Review: Maalintii Rangers

Rating: 3 stars

Maalintii Rangers (or Day of the Rangers) is the first Battle Book for the Skirmish Sangin rules, and as such is a supplement, and requires the original Skirmish Sangin rules in order to play.

As you can imagine from the title, this book concentrates on the events surrounding Operation Gothic Serpent, when Task Force Ranger – a force consisting of US Army Rangers, Delta Force Commandos, Air Force Special Operations and Navy SEALs – where sent to Somalia given the mission to capture Mohamed Farrah Aidid. This operation led to the Battle of Mogadishu, whose events have been made well known by the book and subsequent film, Black Hawk Down.

The book gives a brief introduction and overview to the events surrounding the operation, and then outlines the theatre specific rules that are applied for this period. 1993 Somalia is quite different from 2010 Afghanistan, so several changes are required.
Helicopters play a key role in games set in Somalia, so a section of the book is then dedicated to rules for using helicopters in Skirmish Sangin, including fast rope insertion, landing helicopters on the table, embarking / disembarking, combat and (obviously) crashing. The book contains stats for using four different types of helicopters in the game: The AH-1 Huey Cobra gunship, the AH-6 and MH-6 Little Birds and the MH-60 Black Hawk.

Rules are then given for the forces involved – for the Somalis, this includes Aidid’s Militia, the use of civilian mobs, how the drug Khat affects models (this was extensively used by the Somali militia) and also rules for assets such as ‘Technicals’ (civilian 4WD vehicles that have been converted to carry heavy weapons, such as Heavy Machine Guns or Recoilless Rifles. The force list for the US and UNOSOM (United Nations Operations in Somalia) is quite extensive, as it covers not only the forces associated with Task Force Ranger, but also the 10th Mountain Division, and the Pakistani and Malaysian armies.
Rules are then given for the vehicles used in the game, and also include rules for roadblocks, which were used extensively during the battle of Mogadishu itself.

The book contains six scenarios. The first is a Delta Force operation to capture a Somali Militia leader from a village, the second covers the initial rescue attempt by US Combat Search and Rescue teams when Black Hawk Super Six One was shot down by an RPG. The third scenario details the defence of Black Hawk Super Six Four by Delta Force Snipers – though not named in the scenario, this is the action for which Gary Gordon and Randy Shughart were posthumously awarded the Medal of Honour. The fourth scenario covers the vehicle convoy’s attempt to escape the city, whilst scenarios five and six give two different approaches to the ‘Mogadishu Mile’ – when the remaining forces of Task Force Ranger were forced to withdraw on foot after being left behind by the UNOSOM relieve convoy – the first of the two is based on historical events, whilst the second a ‘Hollywood’ version based on the film.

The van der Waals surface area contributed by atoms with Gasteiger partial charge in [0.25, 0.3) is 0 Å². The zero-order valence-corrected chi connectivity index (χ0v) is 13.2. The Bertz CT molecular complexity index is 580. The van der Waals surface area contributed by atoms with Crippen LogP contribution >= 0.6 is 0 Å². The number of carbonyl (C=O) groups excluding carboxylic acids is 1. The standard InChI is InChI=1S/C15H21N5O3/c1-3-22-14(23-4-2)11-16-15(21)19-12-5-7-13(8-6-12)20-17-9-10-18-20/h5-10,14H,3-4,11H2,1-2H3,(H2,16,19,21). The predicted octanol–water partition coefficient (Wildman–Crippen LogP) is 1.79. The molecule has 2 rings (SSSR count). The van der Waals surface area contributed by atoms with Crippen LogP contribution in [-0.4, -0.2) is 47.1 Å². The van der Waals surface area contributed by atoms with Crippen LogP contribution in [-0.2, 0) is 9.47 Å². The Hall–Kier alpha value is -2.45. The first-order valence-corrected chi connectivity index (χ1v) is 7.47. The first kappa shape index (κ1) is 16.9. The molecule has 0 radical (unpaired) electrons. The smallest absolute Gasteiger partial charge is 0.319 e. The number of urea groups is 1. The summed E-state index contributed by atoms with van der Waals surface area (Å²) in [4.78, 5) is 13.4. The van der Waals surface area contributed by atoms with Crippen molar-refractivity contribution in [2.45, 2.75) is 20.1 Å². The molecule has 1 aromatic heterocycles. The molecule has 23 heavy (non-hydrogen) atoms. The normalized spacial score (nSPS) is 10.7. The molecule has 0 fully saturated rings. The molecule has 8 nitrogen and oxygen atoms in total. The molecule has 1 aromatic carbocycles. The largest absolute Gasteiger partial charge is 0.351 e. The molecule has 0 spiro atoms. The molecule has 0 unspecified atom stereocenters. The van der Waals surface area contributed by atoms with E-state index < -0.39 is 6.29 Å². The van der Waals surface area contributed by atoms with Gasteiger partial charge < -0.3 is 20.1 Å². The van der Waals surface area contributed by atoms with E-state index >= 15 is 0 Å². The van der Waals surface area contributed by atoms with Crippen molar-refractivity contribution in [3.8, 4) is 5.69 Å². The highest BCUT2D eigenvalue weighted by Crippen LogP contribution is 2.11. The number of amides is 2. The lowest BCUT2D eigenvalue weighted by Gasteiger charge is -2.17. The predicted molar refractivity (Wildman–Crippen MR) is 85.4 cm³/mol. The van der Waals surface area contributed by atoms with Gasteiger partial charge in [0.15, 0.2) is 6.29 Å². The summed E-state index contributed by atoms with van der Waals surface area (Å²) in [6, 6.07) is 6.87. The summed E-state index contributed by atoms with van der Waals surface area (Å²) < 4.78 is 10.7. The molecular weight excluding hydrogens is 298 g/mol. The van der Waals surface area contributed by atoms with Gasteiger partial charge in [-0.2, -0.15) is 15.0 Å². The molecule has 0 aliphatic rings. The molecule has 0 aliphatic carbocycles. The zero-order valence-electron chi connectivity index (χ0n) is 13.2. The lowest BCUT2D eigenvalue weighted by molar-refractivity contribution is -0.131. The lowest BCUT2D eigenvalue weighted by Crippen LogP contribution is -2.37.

Finally, there is a section about scratch building terrain for use in the games.
The book gives a basic overview of the details of Operation Gothic Serpent and the Battle of Mogadishu, but doesn’t go into too much detail. So, whilst it is packed full of rules and figure stats for the game, and relates these to why they would be required, it is actually quite light on detail so relies on the gamer using other sources to fill in all the blanks about the details of the battle.

This certainly extends to the scenarios. Whilst a brief historical overview is given in each case (a couple of paragraphs) followed by the scenario outline, special rules and briefings for each side, what is conspicuous by their absence is any maps or suggested table layouts – or even suggestions on table size (with the exception of the convoy scenario, which talks about the possibility of using a ‘rolling’ table for the game). I find this a strange omission – especially as in all other aspects the scenarios follow the same layout as the free ones that Radio Dish-Dash makes available each month.

Illustrations, period photographs and pictures of models and terrain can be found on almost every page of the book. Whilst these are generally pretty good (and this may appear to be something of a nit-pick) several of the model pictures suffer from technical issues of lighting, exposure and focus – given how important pictures are in a publication of this type, it inevitably gives the impression that these were rushed to be added, and time could not be found to take better photographs. Unfortunately, I think this does detract from the final impression of the book – considering how good the model photography has been in other publications from this company, I find this issue surprising.

Certainly, this is a highly detailed publication, and provides most of the details (with the exceptions noted above) that players of Skirmish Sangin will need play this particular conflict. Inevitably, gamers may draw comparison between this book and the previously published Osprey title for their Force on Force rules. Whilst the Osprey book is a good general resource, this publication is much more game specific, so I cannot recommend it to gamers who do not play Skirmish Sangin. That said Skirmish Sangin is a good set of rules for gaming modern conflicts, so the addition of this battle book does a good job of bringing the game into another conflict.

Leave a Reply

Fill in your details below or click an icon to log in:

WordPress.com Logo

You are commenting using your WordPress.com account. Log Out / Change )

Twitter picture

You are commenting using your Twitter account. Log Out / Change )

Facebook photo

You are commenting using your Facebook account. Log Out / Change )

Google+ photo

You are commenting using your Google+ account. Log Out / Change )

Connecting to %s

%d bloggers like this: